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What Happened in the Tianeti Police Station



Gela Mtivlishvili, Information Center of Mtskheta-Mtianeti 

 In the morning of May 20 I went to Tianeti to work on a news story. The day before, I got a phone call and was told that social benefits had been cancelled for some Georgian Dream supporters after they had met with the coalition’s leaders. Additionally, a father and his son – the Shushanashvilis – had been held at the police station for four days, and reports said that interrogators intimidated and threatened the two. 

The manager of Georgian Dream’s Tianeti office, Rusudan Sisauri, showed me the way to the Shushanashvilis’ house. Mevlud Shushanashvili told me the story: the investigator had told him that if he stopped cooperating with Georgian Dream, all his problems would be resolved; otherwise he would have to pay a fine of 5 000 GEL and a five-year conditional sentence would be imposed on him.

Having interviewed the Shushanashvilis, I was about to leave for the Doreulebi village to interview another victimized family; on my way to the village I decided to take photos of the Tianeti district police station. I was taking photos of the building from a distance of 50 meters. I had parked the car close to the entrance of the Church in the center of Tianeti. A man standing on the police station stairs waved his hand at me and shouted to come closer. I did not obey his order and he started heading towards me. He was in plain clothes and requested me to show my documents; I asked him what his name was, but he only insisted on seeing my documents. I told him I was a journalist from the Information Center of Mtkhesta-Mtianeti and requested that he introduce himself and explain why he wanted to see my documents.

I was video-recording our conversation. He called somebody and said “Giorgevich, he is still shooting, what shall we do?” Apparently, he received instructions from Giorgevich (presumably the head of district police) to seize [the camera] from me, to drag me to the police station and put me in a cell, because the stranger attacked me and tried to seize the camera. I repeatedly asked him not to touch the camera and tried to put the camera in my car. Suddenly, two police officers joined him; they grabbed me and dragged me toward the police station. I kept asking them to explain why they were arresting me; meanwhile they seized my camera. As soon as they took me inside the police station, the stranger in plain clothes kicked me in the stomach twice and somebody hit me in the head too. I still have a headache from the assault but I did not see who and what hit me in the head. The other police officers did not assault me.

Inside the police station, the officers, following the instructions of the stranger in plain clothes, ordered me to sit on a chair and not move. Later I found out that the stranger in plain clothes was the deputy head of the Tianeti police department, officer Mamuka. Mamuka instructed the police officers to find someone who knew how to work a camera. That person arrived fifteen minutes later. Meanwhile, I asked for permission to call a lawyer and requested an explanation for why I was being detained. Having called Giorgevich, Mamuka shouted at me that I had been arrested for resisting police officers. I repeated my request to contact a lawyer and asked them to give me my cell-phone but they replied that they would invite a lawyer when that was necessary. Ten minutes after I entered the police station, the landline phone was ringing constantly; I do not know who was calling there but the officer on duty answered in the following way: “The detainee is in the police station and I can connect you with Mamuka in a minute.” I tried to get up from the chair several times but the police officers told me not to create problems for them by moving from the chair.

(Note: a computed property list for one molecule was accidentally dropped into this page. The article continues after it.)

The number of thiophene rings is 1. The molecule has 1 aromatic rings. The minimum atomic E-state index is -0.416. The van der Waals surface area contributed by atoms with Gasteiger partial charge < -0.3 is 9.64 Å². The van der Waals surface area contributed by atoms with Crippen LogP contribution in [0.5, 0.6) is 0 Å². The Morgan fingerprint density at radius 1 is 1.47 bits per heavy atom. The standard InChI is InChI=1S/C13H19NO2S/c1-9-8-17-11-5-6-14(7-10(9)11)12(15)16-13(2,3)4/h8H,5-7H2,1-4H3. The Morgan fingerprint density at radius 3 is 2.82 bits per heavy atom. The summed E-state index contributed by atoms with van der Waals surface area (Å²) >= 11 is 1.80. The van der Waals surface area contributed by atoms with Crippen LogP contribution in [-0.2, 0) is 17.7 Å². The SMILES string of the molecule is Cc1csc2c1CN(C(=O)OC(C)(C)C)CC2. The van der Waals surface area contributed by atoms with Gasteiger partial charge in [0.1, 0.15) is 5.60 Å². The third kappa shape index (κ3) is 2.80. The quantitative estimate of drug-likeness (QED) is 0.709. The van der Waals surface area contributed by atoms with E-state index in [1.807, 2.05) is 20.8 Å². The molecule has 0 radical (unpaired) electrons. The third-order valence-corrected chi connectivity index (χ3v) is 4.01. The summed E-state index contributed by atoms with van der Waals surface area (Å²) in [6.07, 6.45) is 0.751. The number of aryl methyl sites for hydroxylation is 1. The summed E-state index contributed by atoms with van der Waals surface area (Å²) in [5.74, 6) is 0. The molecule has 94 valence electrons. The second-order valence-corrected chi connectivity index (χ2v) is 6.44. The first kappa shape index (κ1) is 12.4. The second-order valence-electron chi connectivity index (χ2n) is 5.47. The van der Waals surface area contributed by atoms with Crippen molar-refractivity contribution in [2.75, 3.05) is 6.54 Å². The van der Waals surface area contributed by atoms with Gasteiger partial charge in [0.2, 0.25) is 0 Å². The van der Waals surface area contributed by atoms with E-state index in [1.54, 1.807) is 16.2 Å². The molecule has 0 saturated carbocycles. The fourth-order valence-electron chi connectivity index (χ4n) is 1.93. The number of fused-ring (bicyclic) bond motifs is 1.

Thirty minutes later I requested to go to the toilet. Mamuka shouted to the police officers from his room upstairs not to allow me to go to the toilet; several minutes later when I started complaining loudly about inhuman treatment, Mamuka again shouted and asked them to accompany me to the toilet, stand in the door and not allow me to lock the door. By now, forty minutes had passed after my being apprehended. The police officers started taking photos of me; of course I protested and demanded that they show me the administrative protocol on my detention, I also repeated my request for meeting with a lawyer. I told them they were restricting my right to legal representation and Mamuka started laughing at me.

Several minutes later, I started feeling sick because of nervousness and stress. I requested water and to see doctor. After a five-minute negotiation, a police officer called for an ambulance. Before its arrival, I repeatedly requested that the officers return my cell-phone and call a lawyer. As soon as the ambulance arrived, but before doctors entered the police building, Mamuka came downstairs, grabbed me by the shoulders and pushed me outside the building all of suddenly; nobody had ordered me to leave the police station in advance. 

Outside the police station, I needed the assistance of the medical emergency personnel. The doctors took me to the Tianeti district hospital where I was given medical assistance. 

Rusudan Sisauri later told me that after my release, a police officer put my camera back into my car. The photos and video- footage of the incident - materials which showed the violence, arbitrary detention and inhuman treatment I had suffered at the hands of the deputy head of the Tianeti police department – had been erased from the camera.

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